The Australian economy places a huge reliance on its road infrastructure and it is considered essential to continued economic growth. The importance of a competent and forward thinking asphalt industry is fundamental to this aspiration.
It is an industry that faces the challenges of providing reliable pavements for highly populated metropolitan centers, extensive state highway networks, road infrastructure and airfield pavements to access remote communities and energy/ mineral resource.
Australia has 800,000 kilometers of roads with about 310,000 kilometers surfaced and more than 90 percent of the surfaced roads are sprayed seal roads. Annual production of asphalt is about 10 million metric tonnes p.a. There are around 120 asphalt plants across Australia ranging from small plants of 30 to 40 tph capacity to new large 300 to 400 tph plants.
Semi continuous batch plant and continuous drum mix are the preferred asphalt production methods. The percentage of imported binders is expected to grow to as much as 100 percent within the next few years. Bitumen is produced to a viscosity specification specific to Australia – AS 2008.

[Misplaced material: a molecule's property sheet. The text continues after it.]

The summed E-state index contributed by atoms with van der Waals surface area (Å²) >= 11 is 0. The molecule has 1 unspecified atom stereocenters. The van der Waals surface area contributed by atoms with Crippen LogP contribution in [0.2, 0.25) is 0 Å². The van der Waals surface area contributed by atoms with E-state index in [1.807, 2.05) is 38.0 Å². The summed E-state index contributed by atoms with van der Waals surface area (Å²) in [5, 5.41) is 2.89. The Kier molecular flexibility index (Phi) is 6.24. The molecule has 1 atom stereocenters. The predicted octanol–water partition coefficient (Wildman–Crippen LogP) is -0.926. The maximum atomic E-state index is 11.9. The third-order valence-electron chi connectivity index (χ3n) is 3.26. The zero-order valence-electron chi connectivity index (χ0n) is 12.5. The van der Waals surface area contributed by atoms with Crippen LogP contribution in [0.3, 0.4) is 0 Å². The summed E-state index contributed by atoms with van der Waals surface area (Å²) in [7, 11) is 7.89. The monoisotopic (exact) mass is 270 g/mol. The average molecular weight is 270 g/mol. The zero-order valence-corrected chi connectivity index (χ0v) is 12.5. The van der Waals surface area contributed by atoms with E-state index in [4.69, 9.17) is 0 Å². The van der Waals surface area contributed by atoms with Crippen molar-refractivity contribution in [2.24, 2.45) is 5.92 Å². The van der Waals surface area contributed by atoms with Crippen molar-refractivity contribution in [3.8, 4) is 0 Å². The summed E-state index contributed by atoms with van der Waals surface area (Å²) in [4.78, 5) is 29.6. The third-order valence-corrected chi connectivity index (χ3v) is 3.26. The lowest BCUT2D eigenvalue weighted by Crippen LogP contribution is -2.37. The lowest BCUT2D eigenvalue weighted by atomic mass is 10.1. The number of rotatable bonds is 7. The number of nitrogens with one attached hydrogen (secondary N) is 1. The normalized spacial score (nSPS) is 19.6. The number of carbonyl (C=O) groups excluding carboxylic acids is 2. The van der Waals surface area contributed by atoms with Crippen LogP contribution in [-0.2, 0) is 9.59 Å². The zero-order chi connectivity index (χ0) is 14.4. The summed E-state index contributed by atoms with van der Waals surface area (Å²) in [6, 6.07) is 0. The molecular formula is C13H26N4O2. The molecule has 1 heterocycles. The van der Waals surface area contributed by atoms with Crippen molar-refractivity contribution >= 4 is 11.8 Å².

Annual use of bitumen in Australia is just over 800,000 metric tons. The industry employs an estimated 4,000 people in Australia with about double that indirectly involved in road surfacing through state road authorities and local government authorities.
Over time, the benefits of deep lift asphalt in terms of “whole of life costs”, has been recognized across all market sectors and is underlined by the growth in the footprint of asphalt pavements and by its dominance as the pavement of choice for most new infrastructure projects.
In line with other countries, Australia has enjoyed the benefits of performance based asphalt surfacings such as porous asphalt and stone mastic asphalt. In the development of such products the industry has often modified the design process to satisfy the various climatic and environmental conditions unique to Australia. Both client and industry sectors are well resourced with skilled technical staff and modern laboratories to facilitate the development of asphalt products for the future.
Like many modern economies, Australian road authorities and contractors are actively looking for opportunities to minimize the impacts of their operations on the environment. As a consequence, particular focus is being paid to increased utilization of recyclable materials (recycled asphalt product (RAP), recycled glass etc) and production methods which reduce carbon footprint e.g: low temperature asphalt.
At all levels of industry, Australia is outward looking and actively seeking to introduce innovative practices and processes from overseas which may fit the Australian environment to ensure its road network reflects global best practice in its construction and certainty in its performance.